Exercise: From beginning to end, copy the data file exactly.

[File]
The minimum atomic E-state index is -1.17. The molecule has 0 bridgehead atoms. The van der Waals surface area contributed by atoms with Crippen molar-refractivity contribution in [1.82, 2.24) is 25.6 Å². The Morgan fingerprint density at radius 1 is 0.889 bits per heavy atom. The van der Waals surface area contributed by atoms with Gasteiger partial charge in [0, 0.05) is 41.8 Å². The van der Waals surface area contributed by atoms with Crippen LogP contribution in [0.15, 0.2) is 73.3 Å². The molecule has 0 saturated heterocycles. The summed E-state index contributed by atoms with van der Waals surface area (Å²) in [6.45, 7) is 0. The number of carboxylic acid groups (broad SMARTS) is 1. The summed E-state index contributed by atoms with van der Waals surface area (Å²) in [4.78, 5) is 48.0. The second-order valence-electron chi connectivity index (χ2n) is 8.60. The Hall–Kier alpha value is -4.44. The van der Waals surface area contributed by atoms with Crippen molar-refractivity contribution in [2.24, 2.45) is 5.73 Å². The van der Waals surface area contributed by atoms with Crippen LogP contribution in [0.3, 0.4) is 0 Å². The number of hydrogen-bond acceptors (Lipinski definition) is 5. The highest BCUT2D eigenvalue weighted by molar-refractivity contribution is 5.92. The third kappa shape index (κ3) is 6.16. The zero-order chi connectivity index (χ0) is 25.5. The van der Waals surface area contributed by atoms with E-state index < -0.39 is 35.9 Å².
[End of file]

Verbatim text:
The minimum atomic E-state index is -1.17. The molecule has 0 bridgehead atoms. The van der Waals surface area contributed by atoms with Crippen molar-refractivity contribution in [1.82, 2.24) is 25.6 Å². The Morgan fingerprint density at radius 1 is 0.889 bits per heavy atom. The van der Waals surface area contributed by atoms with Gasteiger partial charge in [0, 0.05) is 41.8 Å². The van der Waals surface area contributed by atoms with Crippen LogP contribution in [0.15, 0.2) is 73.3 Å². The molecule has 0 saturated heterocycles. The summed E-state index contributed by atoms with van der Waals surface area (Å²) in [6.45, 7) is 0. The number of carboxylic acid groups (broad SMARTS) is 1. The summed E-state index contributed by atoms with van der Waals surface area (Å²) in [4.78, 5) is 48.0. The second-order valence-electron chi connectivity index (χ2n) is 8.60. The Hall–Kier alpha value is -4.44. The van der Waals surface area contributed by atoms with Crippen molar-refractivity contribution in [2.24, 2.45) is 5.73 Å². The van der Waals surface area contributed by atoms with Crippen LogP contribution in [0.3, 0.4) is 0 Å². The number of hydrogen-bond acceptors (Lipinski definition) is 5. The highest BCUT2D eigenvalue weighted by molar-refractivity contribution is 5.92. The third kappa shape index (κ3) is 6.16. The zero-order chi connectivity index (χ0) is 25.5. The van der Waals surface area contributed by atoms with E-state index < -0.39 is 35.9 Å².